News & Events

Department of Public Health to Hold Public Hearing Feb. 16 On the Proposed Closure of the Maternity Unit at Steward Morton Hospital in Taunton

Opponents to the Closing Will Present Testimony Detailing the Devastating Impact the Loss of this Service Will Have on the Vulnerable Mothers and Newborns in Greater Taunton


What:     Department of Public Health – Public Hearing

When:       Friday, Feb. 16 at 4 p.m.

Where:     Holiday Inn, 700 Myles-Standish Blvd., Taunton MA

Who:           Former patients, local, physicians, nurses, local community leaders and elected

                   officials scheduled to speak at the hearing


Taunton, Mass – The Department of Public Health will hold a public hearing on Feb. 16 concerning a highly controversial plan by Steward Health Care to close its Maternity and Obstetrical Service, a popular service that has existed at the Taunton-based community hospital for 100 years. The public hearing is part of the legal process Steward is required to go through prior to closing the unit, which is designed to determine if this is an essential service for patients in the community. The proposed closing has been met with overwhelming community opposition by parents, former patients, local clergy, health care advocates, clinicians, and elected officials. Opponents to the closing believe the loss of this service will have a devastating impact on the most vulnerable mothers and newborns in the community who rely on this service for quality care close to home.

On Friday, January 19, Steward Health Care filed the required written notice with the Department of Public Health notifying them of their plan to permanently close the service.  Under state law, the hospital must provide at least a 90 day notice of their intent to close a service, subject to review by the DPH.

The announcement sparked an immediate response from all sectors of the Taunton Community, spearheaded by the Greater Taunton Clergy Association and State Senator Marc Pacheco, who held a Candlelight Vigil and March to the Hospital on Jan. 26 and a Community Forum on Jan. 29.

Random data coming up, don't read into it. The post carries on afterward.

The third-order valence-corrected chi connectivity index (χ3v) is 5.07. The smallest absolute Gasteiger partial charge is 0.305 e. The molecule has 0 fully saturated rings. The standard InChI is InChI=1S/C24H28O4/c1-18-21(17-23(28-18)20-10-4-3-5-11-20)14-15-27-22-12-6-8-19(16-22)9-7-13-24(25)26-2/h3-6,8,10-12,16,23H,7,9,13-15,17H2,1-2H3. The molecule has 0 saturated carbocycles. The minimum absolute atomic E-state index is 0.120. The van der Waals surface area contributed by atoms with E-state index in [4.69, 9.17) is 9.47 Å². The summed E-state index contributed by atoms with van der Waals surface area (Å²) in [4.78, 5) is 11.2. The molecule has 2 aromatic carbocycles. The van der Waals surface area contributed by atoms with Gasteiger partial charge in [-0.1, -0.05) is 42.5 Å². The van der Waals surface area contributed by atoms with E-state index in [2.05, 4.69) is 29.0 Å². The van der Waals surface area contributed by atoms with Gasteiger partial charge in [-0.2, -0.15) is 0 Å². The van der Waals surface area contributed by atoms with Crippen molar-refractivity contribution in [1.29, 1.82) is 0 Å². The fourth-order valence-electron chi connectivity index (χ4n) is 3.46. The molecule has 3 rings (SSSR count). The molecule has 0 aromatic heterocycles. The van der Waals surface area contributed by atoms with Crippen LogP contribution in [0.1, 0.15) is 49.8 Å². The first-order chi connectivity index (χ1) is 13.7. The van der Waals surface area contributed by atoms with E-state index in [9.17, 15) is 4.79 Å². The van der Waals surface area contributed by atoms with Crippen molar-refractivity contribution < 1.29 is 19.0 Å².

In announcing the events, the Clergy Association stated, “they have planned these events, with other partners in the community, in hopes of reversing this decision and maintaining maternity services at Morton Hospital. The clergy have a great moral and ethical concern for women in the greater Taunton area who need the services of the maternity ward.  There is special concern for low income women, who may not have adequate transportation to hospitals outside of the Taunton area.  We believe that Morton Hospital, as a community medical provider, must maintain the services needed by pregnant women and their newborn children”

In an open letter to the community announcing the community forum on Jan. 29, Senator Pacheco stated, “I organized this meeting to bring together stakeholders – residents, nurses, doctors, executive leadership, elected officials, clergy members, labor leaders, business leaders, etc. and to allow an opportunity for people all across Southeastern Massachusetts to speak out against this public health crisis.”